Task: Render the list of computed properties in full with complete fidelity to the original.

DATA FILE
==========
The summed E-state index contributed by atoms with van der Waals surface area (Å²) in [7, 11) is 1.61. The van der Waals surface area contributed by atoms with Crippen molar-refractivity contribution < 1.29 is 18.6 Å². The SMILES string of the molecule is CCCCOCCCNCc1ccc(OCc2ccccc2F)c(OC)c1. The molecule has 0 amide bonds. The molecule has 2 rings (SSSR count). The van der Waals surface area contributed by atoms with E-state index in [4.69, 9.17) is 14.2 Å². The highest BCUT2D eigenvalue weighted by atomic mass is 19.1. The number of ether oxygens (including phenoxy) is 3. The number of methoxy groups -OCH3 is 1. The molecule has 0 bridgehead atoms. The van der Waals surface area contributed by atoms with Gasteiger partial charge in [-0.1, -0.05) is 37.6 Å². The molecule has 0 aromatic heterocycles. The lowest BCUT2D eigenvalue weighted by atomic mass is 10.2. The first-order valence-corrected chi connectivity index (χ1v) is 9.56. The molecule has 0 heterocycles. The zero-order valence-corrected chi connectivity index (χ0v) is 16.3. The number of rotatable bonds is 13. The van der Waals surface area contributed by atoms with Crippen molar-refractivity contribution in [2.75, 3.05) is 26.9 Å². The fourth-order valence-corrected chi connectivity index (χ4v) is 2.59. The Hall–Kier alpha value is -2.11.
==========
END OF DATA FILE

The summed E-state index contributed by atoms with van der Waals surface area (Å²) in [7, 11) is 1.61. The van der Waals surface area contributed by atoms with Crippen molar-refractivity contribution < 1.29 is 18.6 Å². The SMILES string of the molecule is CCCCOCCCNCc1ccc(OCc2ccccc2F)c(OC)c1. The molecule has 0 amide bonds. The molecule has 2 rings (SSSR count). The van der Waals surface area contributed by atoms with E-state index in [4.69, 9.17) is 14.2 Å². The highest BCUT2D eigenvalue weighted by atomic mass is 19.1. The number of ether oxygens (including phenoxy) is 3. The number of methoxy groups -OCH3 is 1. The molecule has 0 bridgehead atoms. The van der Waals surface area contributed by atoms with Gasteiger partial charge in [-0.1, -0.05) is 37.6 Å². The molecule has 0 aromatic heterocycles. The lowest BCUT2D eigenvalue weighted by atomic mass is 10.2. The first-order valence-corrected chi connectivity index (χ1v) is 9.56. The molecule has 0 heterocycles. The zero-order valence-corrected chi connectivity index (χ0v) is 16.3. The number of rotatable bonds is 13. The van der Waals surface area contributed by atoms with Crippen molar-refractivity contribution in [2.75, 3.05) is 26.9 Å². The fourth-order valence-corrected chi connectivity index (χ4v) is 2.59. The Hall–Kier alpha value is -2.11.